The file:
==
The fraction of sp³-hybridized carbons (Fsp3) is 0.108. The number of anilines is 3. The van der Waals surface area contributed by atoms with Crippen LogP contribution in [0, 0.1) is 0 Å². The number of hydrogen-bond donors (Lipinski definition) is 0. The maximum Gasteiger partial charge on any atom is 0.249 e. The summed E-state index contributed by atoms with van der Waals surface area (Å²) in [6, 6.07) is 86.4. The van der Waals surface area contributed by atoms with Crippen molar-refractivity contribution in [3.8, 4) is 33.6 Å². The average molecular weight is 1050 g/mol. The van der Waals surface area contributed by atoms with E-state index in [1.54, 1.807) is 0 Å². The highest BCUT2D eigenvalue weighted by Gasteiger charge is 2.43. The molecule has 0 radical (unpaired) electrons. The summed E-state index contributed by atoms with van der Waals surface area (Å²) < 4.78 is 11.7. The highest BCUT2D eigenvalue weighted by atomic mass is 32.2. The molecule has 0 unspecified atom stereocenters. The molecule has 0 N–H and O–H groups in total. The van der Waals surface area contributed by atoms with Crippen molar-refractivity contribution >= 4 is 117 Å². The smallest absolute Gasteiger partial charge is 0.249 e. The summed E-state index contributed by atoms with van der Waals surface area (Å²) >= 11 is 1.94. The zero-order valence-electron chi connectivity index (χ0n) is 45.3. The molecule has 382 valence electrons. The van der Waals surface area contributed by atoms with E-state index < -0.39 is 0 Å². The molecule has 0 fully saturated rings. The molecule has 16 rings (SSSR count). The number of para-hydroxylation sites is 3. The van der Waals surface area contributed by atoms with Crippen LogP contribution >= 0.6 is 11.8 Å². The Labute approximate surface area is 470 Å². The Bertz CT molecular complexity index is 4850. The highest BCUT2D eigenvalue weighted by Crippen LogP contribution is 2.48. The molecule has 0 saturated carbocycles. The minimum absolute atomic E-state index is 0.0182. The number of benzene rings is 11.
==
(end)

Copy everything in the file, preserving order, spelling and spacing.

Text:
The fraction of sp³-hybridized carbons (Fsp3) is 0.108. The number of anilines is 3. The van der Waals surface area contributed by atoms with Crippen LogP contribution in [0, 0.1) is 0 Å². The number of hydrogen-bond donors (Lipinski definition) is 0. The maximum Gasteiger partial charge on any atom is 0.249 e. The summed E-state index contributed by atoms with van der Waals surface area (Å²) in [6, 6.07) is 86.4. The van der Waals surface area contributed by atoms with Crippen molar-refractivity contribution in [3.8, 4) is 33.6 Å². The average molecular weight is 1050 g/mol. The van der Waals surface area contributed by atoms with E-state index in [1.54, 1.807) is 0 Å². The highest BCUT2D eigenvalue weighted by Gasteiger charge is 2.43. The molecule has 0 radical (unpaired) electrons. The summed E-state index contributed by atoms with van der Waals surface area (Å²) < 4.78 is 11.7. The highest BCUT2D eigenvalue weighted by atomic mass is 32.2. The molecule has 0 unspecified atom stereocenters. The molecule has 0 N–H and O–H groups in total. The van der Waals surface area contributed by atoms with Crippen molar-refractivity contribution >= 4 is 117 Å². The smallest absolute Gasteiger partial charge is 0.249 e. The summed E-state index contributed by atoms with van der Waals surface area (Å²) >= 11 is 1.94. The zero-order valence-electron chi connectivity index (χ0n) is 45.3. The molecule has 382 valence electrons. The van der Waals surface area contributed by atoms with E-state index < -0.39 is 0 Å². The molecule has 0 fully saturated rings. The molecule has 16 rings (SSSR count). The number of para-hydroxylation sites is 3. The van der Waals surface area contributed by atoms with Crippen LogP contribution >= 0.6 is 11.8 Å². The Labute approximate surface area is 470 Å². The Bertz CT molecular complexity index is 4850. The highest BCUT2D eigenvalue weighted by Crippen LogP contribution is 2.48. The molecule has 0 saturated carbocycles. The minimum absolute atomic E-state index is 0.0182. The number of benzene rings is 11.